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On Monday morning, Alberta RCMP announced they had detained 11 people after seizing more than a dozen long guns, handguns, ammunition, a machete, and body armour while executing a search warrant on three trailers following an investigation at the Coutts crossing.

In a news release, police said the seizure was part of an investigation into what they allege was a small organized criminal organization within the largest protest, which was “said to have a willingness to use force against the police if any attempts were made to disrupt the blockade.”

RCMP later said they had arrested two more people: one whom police stopped on the highway heading back to the protest and who was allegedly found with two guns, and another who allegedly drove a semi-truck towards police near the Milk River check stop.

Click to play video: 'Alberta border protest blockade clears after police seize weapons'
Alberta border protest blockade clears after police seize weapons

Far-right Christian ideology

LeMay said the Coutts group has close ties to Christian libertarian factions in both Canada and the United States.

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His firm’s investigator observed American protesters and supporters within the Coutts group, “suggesting they are crossing the border at will while it is blockaded,” the threat assessment stated.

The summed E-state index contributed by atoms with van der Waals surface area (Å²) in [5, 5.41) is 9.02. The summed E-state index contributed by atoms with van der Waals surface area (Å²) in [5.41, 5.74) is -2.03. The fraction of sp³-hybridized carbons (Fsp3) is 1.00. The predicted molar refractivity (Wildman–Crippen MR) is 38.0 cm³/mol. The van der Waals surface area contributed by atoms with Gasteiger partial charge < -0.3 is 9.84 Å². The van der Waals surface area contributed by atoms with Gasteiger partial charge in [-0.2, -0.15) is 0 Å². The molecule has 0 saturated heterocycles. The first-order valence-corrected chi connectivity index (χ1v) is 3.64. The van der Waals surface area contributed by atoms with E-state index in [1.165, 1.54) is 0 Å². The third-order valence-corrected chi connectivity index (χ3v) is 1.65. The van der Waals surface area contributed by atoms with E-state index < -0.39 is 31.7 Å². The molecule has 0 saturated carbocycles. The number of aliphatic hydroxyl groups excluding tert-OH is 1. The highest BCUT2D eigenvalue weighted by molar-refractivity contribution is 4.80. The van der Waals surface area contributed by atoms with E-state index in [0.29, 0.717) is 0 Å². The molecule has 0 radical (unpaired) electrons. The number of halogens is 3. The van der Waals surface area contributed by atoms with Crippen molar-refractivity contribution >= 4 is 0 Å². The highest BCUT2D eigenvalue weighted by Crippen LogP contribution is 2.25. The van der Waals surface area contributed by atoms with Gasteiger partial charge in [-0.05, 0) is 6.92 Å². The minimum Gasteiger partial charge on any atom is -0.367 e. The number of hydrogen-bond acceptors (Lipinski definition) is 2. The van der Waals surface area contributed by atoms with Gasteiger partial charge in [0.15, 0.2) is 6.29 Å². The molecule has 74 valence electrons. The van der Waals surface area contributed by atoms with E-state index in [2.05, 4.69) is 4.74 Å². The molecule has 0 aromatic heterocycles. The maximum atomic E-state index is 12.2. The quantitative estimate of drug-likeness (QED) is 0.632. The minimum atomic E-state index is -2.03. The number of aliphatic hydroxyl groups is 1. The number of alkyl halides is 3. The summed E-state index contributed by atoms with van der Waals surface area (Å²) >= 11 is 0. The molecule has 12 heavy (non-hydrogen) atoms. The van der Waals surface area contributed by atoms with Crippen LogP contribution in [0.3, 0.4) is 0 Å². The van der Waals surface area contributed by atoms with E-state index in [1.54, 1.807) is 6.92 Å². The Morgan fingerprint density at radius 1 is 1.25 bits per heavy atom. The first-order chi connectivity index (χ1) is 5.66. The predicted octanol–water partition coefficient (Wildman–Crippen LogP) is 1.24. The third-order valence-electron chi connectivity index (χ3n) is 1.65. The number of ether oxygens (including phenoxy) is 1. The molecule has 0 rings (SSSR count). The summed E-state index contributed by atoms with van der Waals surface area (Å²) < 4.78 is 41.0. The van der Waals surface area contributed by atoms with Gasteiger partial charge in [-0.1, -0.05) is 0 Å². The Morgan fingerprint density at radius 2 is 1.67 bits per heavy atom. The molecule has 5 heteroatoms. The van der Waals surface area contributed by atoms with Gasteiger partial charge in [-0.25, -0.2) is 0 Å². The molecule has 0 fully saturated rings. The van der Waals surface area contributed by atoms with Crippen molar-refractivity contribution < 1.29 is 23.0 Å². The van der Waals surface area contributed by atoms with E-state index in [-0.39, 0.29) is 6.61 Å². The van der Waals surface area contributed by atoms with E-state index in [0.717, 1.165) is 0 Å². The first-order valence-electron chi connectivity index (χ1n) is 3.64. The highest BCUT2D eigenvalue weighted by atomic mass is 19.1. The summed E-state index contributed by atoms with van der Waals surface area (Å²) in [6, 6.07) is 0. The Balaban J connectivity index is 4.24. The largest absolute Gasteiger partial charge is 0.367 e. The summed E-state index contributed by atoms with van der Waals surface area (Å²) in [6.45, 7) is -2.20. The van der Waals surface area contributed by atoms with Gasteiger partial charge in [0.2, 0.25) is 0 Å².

Critically, the assessment concluded that the blockade, which began under the auspices of protesting COVID-19 public health measures, had become more concerned with “replacing our current democratic system of government with a government that is based upon the principles of the Christian right.

Neil LeMay. Handout / Global Enterprise Security Risk Management

“The rule of law would be replaced with the word of God, as interpreted through right-libertarian ideologies, specifically: civil liberties, natural law, and a major reversal of the modern welfare state,” it said.

Galvanizing the Coutts group, LeMay said, was Calgary pastor Tim Stephens of Fairview Baptist Church. Stephens and his church have repeatedly flouted COVID-19 public health orders.